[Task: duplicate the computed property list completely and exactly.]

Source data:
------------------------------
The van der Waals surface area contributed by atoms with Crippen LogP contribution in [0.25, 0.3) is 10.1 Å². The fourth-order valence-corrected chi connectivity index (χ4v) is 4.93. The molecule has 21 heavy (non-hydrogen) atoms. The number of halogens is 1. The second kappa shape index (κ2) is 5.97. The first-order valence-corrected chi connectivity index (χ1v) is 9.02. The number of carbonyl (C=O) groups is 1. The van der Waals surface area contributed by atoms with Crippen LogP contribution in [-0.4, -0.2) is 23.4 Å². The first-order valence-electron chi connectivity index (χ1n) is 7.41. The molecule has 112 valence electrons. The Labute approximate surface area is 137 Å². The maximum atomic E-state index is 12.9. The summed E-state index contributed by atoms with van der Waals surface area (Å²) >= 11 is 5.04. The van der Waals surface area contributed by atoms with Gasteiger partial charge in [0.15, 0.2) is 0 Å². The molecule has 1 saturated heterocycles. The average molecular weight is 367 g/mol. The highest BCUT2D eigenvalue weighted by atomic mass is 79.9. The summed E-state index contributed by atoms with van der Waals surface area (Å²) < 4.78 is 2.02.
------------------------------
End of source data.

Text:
The van der Waals surface area contributed by atoms with Crippen LogP contribution in [0.25, 0.3) is 10.1 Å². The fourth-order valence-corrected chi connectivity index (χ4v) is 4.93. The molecule has 21 heavy (non-hydrogen) atoms. The number of halogens is 1. The second kappa shape index (κ2) is 5.97. The first-order valence-corrected chi connectivity index (χ1v) is 9.02. The number of carbonyl (C=O) groups is 1. The van der Waals surface area contributed by atoms with Crippen LogP contribution in [-0.4, -0.2) is 23.4 Å². The first-order valence-electron chi connectivity index (χ1n) is 7.41. The molecule has 112 valence electrons. The Labute approximate surface area is 137 Å². The maximum atomic E-state index is 12.9. The summed E-state index contributed by atoms with van der Waals surface area (Å²) >= 11 is 5.04. The van der Waals surface area contributed by atoms with Gasteiger partial charge in [0.15, 0.2) is 0 Å². The molecule has 1 saturated heterocycles. The average molecular weight is 367 g/mol. The highest BCUT2D eigenvalue weighted by atomic mass is 79.9. The summed E-state index contributed by atoms with van der Waals surface area (Å²) < 4.78 is 2.02.